“In this scene which takes place not long before the turnaround and renovation of Tampopo’s restaurant, Tampopo opens up to Goro, telling him why she tries so hard to live up to the highest standard as a Ramen Chief. Her words at this moment more or less encapsulate the entire theme of the movie.”
Juzo Itami’s “Tampopo” is a light-hearted film which belies the complexity of the societal satyr and themes throughout the entire story. As the lead actress and title of the movie, Tampopo is a movie about a woman (Tampopo) and her climb to the top of the Ramen world, wherein she finds herself and grows as a person along the way, thanks to the help of Goro, and his sidekick Gun (and many others). Although Tampopo is the lead character, the story is not limited to her perspective and struggle, as the focus seems to bounce between characters who are vaguely linked by some activity or setting at the time, if only to show how inexplicably linked we are by the unity of our struggles and conflict (we are all in the same boat, after all). In every scenario, food seems to hold some kind of symbolic significance to convey the message, wherein each person’s individual tale is a theme about the deconstruction of the social constraints placed on us through society, and the conflict between obtaining our own goals and preservation of the sense of self in light of the strains placed on us (and the characters) by the collective order/force.
In the screenshot that I chose felt best represents the aforementioned themes in the movie (above), we see Tampopo and Goro eating over a not-too-shabby restaurant that overlooks the city at night. Tampopo doesn’t look herself in this scene, as she is dressed up more than usual, showing her multi-dimensionality, simplicity (she has the potential to, but doesn’t ALWAYS get dressed up) and flexibility as a reflection to how much she’s grown. Finally, the conversation steers toward the big question of the movie, asked by Goro (as we know little about Tampopo’s past before the start of the movie): “Why do you try so hard?” Tampopo responds, saying “Well…It’s like…Everybody has their own ladder. Some climb the rungs to the top. But some don’t even know they have one (a ladder). You helped me find my ladder, Goro.” The “ladder” she refers to is what every character in the movie tried to climb, or find for themselves, in the face of the societal limitations and constraints placed on them. The business setting in the French restaurant showed an underdog rookie business man taking a step up when he showed his previous cultural excursions by knowledgeably ordering from the French menu, revered due to France’s rich culture and rituals attached to its food over hundreds of years. Soon after, a group of women learned to let loose of the rituals of femininity attached to eating and enjoy Ramen without worry of appearance and “not making a sound.” A couple is then shown in a hotel room, so lost in each other that the walls of privacy that are inherently placed between humans are completely dissolved by the power of love/lust, as they partake in sexual representations of sharing food. This further extends into other scenes, where an older man gives a young boy ice-cream, despite the fact that the boy was wearing a sign that specifically told others not to share processed foods with him. This scene, although simple as it was, was a microcosm of the entire theme of the film: about getting what you want in the sea of social responsibilities and ties. Food (and more specifically ramen) was like the envelope to this letter, as it is so embedded in the culture of humanity as something that we partake in to live, and something in which we let our guard down when partaking in it.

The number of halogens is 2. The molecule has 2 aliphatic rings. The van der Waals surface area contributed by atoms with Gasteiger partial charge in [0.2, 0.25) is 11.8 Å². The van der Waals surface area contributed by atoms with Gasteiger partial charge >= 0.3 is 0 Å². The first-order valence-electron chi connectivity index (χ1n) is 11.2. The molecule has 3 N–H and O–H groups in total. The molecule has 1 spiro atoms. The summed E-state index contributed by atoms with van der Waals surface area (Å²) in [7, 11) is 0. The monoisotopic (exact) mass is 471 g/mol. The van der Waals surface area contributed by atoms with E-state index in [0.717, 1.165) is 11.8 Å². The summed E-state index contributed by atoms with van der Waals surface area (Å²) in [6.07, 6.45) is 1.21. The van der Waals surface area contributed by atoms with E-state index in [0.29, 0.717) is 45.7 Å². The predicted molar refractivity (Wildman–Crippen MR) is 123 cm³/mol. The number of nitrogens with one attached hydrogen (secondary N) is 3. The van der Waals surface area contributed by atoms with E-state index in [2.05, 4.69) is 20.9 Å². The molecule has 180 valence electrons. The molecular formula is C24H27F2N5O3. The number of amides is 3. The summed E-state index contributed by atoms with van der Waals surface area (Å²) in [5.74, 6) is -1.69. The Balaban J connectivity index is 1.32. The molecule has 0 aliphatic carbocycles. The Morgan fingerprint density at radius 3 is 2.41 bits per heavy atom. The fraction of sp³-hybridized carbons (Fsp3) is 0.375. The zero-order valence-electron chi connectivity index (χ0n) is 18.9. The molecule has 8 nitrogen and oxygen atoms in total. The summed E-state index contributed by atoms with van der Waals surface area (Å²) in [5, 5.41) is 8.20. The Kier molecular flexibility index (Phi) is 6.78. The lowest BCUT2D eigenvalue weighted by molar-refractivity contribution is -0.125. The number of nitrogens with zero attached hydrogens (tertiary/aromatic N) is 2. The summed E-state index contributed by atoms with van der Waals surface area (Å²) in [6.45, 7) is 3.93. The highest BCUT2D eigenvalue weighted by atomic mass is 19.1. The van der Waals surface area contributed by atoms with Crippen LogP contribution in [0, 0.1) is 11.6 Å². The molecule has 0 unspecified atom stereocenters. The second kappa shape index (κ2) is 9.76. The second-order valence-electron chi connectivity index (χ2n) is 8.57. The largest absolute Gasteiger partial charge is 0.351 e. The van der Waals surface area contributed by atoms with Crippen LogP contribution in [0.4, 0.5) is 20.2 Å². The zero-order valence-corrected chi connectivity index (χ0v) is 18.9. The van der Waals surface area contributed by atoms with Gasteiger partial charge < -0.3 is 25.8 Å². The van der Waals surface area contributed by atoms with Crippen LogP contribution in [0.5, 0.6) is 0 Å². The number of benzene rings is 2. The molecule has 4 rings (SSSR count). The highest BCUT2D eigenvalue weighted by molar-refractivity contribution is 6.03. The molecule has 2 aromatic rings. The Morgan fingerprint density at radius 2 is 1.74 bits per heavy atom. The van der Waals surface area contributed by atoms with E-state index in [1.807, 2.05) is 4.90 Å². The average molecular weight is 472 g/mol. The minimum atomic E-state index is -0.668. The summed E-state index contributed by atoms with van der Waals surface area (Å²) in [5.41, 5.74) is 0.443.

We eventually come to see a broken Tampopo rise to the top, with her movements becoming more controlled, precise, and focused as she makes ramen, climbing her own personal ladder with hard work, dedication, and some mentoring. Amidst all the chaos happening around her (and unbeknownst to her), everybody is looking to find their next step, or even their ladder altogether, as they are pulled every-which way by the culture of food and society that binds them.